by Stuart Charles Black

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Updated 11/13/18

1,726 word post, approx. 4-5 min. read

Hi friend and Welcome!

The KORG padKONTROL just may be the best midi controller on the market. Before I get into the specifics, grab a snack, sit back and relax because..

You’ve come to the right place!!

What I will bring you in this review

  1. Introduction & Backstory
  2. Ease of Use
  3. Feel
  4. Aesthetics
  5. Features
  6. Pros
  7. Cons
  8. What you will need?
  9. Consensus/Conclusion
  10. Final Word

Now without further ado, let’s get rolling!!



I had a white one from 2007 that lasted until 2015. It still worked but the knob got damaged on an intercontinental flight.

The concept of playing drums with your fingers has become an odd and controversial one in recent years. If you were to tell someone in 1975 that you were triggering sounds with a square piece of plastic and 16 soft pads, they would most likely laugh at you. In 2016 and beyond it has become commonplace. Though I have gotten some less than flattering remarks over the years, it doesn’t change the fact that I love using the padKONTROL, and always have. It gives us musicians an easy way to vent our frustrations and stress after a long day. It’s therapeutic! For a long time, my go to stress relief was banging out a sample on the padKONTROL. There’s just something so magical about hearing a sample come together to form a really nice beat.

But as for the unit itself? Where do I even begin. This little beast of a machine held up for me from 2007 all the way until 2016. Out of all the studio equipment I’ve ever had, the padKONTROL got by far the most use. The only reason I sold it was because the knob that you see pictured (under the 5.01), broke on a flight to Greece somewhere in luggage claim. Being that it’s such a rock solid piece of equipment, I can only surmise that reckless handling of my bag had something to do with it. I traveled with it quite a bit and it’s always been very reliable. Even after it broke, I continued to use it because it still worked! I was still able to make songs, although it was much harder because the knob that broke is what enables you to switch between keys and sounds.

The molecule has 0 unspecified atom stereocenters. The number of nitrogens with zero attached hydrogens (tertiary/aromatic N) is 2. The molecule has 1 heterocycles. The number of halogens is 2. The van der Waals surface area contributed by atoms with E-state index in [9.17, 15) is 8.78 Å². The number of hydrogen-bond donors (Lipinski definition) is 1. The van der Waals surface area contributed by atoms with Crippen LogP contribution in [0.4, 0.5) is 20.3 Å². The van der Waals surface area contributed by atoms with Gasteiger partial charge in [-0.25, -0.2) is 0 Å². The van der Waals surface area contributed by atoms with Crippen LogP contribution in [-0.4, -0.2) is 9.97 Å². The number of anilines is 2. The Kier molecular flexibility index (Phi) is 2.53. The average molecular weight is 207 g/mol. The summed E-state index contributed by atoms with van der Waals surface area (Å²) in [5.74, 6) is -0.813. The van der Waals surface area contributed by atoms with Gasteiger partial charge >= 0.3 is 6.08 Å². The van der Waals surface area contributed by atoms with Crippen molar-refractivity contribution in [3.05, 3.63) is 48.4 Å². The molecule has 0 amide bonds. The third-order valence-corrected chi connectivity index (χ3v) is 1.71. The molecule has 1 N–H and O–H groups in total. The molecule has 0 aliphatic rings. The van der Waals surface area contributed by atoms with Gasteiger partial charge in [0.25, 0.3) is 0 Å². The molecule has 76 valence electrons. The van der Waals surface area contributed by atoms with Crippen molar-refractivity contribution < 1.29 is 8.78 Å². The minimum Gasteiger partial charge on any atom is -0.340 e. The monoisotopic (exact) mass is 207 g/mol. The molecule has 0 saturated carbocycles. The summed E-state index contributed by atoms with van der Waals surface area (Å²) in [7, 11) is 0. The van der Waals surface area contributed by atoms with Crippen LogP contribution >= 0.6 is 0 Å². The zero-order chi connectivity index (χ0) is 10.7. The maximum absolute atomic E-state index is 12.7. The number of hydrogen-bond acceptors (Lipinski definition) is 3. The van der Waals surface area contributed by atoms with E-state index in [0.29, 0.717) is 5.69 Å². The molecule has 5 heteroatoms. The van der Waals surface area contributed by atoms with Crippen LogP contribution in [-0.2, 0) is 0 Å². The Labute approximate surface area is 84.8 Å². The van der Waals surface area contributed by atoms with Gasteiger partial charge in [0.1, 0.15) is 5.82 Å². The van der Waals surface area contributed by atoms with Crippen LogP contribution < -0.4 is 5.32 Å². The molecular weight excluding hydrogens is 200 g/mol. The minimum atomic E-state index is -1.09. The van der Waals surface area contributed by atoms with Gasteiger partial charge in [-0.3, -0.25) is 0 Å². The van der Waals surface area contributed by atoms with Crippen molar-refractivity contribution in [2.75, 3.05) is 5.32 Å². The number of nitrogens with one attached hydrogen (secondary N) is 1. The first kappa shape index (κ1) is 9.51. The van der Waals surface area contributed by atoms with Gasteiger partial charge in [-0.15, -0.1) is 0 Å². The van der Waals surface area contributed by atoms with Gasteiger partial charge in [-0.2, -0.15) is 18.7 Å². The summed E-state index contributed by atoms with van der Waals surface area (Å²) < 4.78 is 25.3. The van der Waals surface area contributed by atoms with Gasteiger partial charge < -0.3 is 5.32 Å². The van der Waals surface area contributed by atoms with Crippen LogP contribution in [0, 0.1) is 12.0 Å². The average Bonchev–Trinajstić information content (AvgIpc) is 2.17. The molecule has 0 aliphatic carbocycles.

Out with the old, in with the new.

I liked it so much in fact, that just recently I purchased another one! This time I chose all black, which looks great in my studio, and matches all of my equipment. I have to say that the white one looks pretty neat, but the black one is just too slick. 🙂

Check out My Studio!

Ease of Use

Out of the box, it’s really easy to set up and runs off of USB. Just plug and play. To sync it up with your sequencing program is super simple as well and usually involves going into preferences/midi options, etc. and doing an “auto detect”. Each program varies slightly in it’s method. I’ve used Reason and FL Studio since I started making beats, and haven’t really desired to veer away from them. Over time, you will come to realize that it’s not the program that matters, but instead what you do with it, and how much time you’re willing to spend learning it. So choose one or two and stick with them. When I started out, I used Reason and then moved to FL studio because I enjoyed sampling more than making original beats. FL is more conducive to sampling, while Reason is great for originals. That said, to set up the padKONTROL for either is quite simple.

For Reason:

  1. Go to Edit > Preferences (at the bottom)
  2. Click the drop down menu where it says “page”
  3. Keyboards and Control Surfaces
  4. Click Auto-detect Surfaces
  5. If that doesn’t work, click Add
  6. Choose “KORG” from the Manufacturer drop down
  7. Click “pad KONTROL” from the model drop down menu
  8. For “In Port”, select padKONTROL 1 Midi In
  9. For “Out Port”, select padKONTROL 1 Midi Out

For FL Studio:

  1. Options
  2. MIDI settings.
  3. If you’re padKONTROL is working and recognized by Windows, it should appear under “input.” It will say padKONTROL1 MIDI IN, (generic controller), Active.
  4. Make sure “padKONTROL 1 PORT A, and padKONTROL 1 PORT B are both active as well! If not you won’t hear anything.
  5. Click “Enable.”
  6. Done!
  7. If your device doesn’t show up under MIDI Input, just go back to Options and under the MIDI Section make sure “MIDI Output” is checked.

The padKontrol has 16 assignable pads, a scene selector, and a really nice knob to scroll through your sounds. To map them is really easy:

  1. Hold the scene button, and tap a pad.
  2. Press the setting button (to the left of scene)
  3. turn the knob to any key you desire (G, C, A, etc.)

Assigning sounds in FL Studio:

  1. Go to Channels > FPC
  2. Drag a sample from your folder onto one of the pads. If you have sound packs, they will be under your browser on the left hand side in FL Studio. If you’re dragging samples, refer to this guide on how to sample in FL Studio.